pettifogging\ˈpe-tē-ˌfȯ-giŋ, -ˌfä-\adjective or noun
Did You Know?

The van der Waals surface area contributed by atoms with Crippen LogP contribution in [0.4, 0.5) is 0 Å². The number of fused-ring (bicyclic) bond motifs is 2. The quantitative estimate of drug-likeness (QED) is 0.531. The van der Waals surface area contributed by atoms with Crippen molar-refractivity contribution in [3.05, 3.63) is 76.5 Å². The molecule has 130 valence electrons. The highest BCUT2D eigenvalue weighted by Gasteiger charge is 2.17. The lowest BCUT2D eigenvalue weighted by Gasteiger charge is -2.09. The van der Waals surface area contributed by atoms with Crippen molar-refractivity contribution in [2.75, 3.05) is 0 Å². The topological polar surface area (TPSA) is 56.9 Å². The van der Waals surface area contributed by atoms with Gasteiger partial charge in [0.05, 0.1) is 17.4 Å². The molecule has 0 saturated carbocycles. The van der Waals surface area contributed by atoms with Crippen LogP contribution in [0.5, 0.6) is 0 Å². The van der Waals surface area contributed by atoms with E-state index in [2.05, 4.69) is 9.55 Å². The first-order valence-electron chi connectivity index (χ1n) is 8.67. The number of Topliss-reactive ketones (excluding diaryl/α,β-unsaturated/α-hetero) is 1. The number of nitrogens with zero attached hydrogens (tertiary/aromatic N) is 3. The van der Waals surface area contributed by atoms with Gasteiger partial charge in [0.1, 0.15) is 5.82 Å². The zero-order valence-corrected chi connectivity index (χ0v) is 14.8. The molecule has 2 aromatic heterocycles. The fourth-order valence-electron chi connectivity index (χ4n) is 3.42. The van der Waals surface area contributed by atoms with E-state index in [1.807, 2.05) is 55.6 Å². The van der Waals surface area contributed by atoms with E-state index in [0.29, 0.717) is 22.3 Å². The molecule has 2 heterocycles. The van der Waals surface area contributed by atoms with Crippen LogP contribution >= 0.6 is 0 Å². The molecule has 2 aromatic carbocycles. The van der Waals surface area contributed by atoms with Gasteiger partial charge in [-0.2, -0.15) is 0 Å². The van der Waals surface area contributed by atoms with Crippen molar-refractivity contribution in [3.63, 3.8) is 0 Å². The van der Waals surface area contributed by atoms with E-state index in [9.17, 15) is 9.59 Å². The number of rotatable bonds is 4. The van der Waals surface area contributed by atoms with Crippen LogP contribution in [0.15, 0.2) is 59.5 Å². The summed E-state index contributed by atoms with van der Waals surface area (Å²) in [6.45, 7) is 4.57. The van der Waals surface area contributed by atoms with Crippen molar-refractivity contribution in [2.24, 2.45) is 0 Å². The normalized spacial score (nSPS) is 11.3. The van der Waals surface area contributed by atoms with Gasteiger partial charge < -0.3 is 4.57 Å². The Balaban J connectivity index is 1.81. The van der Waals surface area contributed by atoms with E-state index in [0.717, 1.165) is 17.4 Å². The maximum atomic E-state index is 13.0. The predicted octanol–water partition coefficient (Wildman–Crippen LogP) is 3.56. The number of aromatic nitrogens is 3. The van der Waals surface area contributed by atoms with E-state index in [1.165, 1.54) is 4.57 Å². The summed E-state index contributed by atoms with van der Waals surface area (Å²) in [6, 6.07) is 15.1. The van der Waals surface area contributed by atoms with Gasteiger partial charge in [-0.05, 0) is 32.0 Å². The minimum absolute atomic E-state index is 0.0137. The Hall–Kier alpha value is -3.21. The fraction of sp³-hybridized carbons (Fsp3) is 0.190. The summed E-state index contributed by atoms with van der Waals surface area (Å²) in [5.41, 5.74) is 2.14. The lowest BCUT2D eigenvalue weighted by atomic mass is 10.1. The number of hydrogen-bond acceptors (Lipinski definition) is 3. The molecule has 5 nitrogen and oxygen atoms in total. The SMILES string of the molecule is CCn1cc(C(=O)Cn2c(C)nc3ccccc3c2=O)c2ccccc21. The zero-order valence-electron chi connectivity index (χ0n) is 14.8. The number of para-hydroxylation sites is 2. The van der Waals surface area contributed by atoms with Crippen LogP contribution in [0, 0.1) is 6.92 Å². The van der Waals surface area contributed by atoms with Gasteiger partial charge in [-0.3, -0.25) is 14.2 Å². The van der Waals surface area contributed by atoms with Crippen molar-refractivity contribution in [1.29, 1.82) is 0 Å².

In its earliest English uses, "pettifogger" was two separate words: "pettie fogger." "Pettie" was a variant spelling of "petty," a reasonable inclusion in a word for someone who is disreputable and small-minded. But why "fogger"? It may come from "Fugger," the name of a successful family of 15th- and 16th-century German merchants and financiers. Germanic variations of "fugger" were used for the wealthy and avaricious, as well as for hucksters. In English, a "pettie fogger" was originally a small-time operator of a shady business. We're not sure why the word came to be applied specifically to lawyers, but it appears to have initially referred to lower-status attorneys who argued the smaller, less important cases.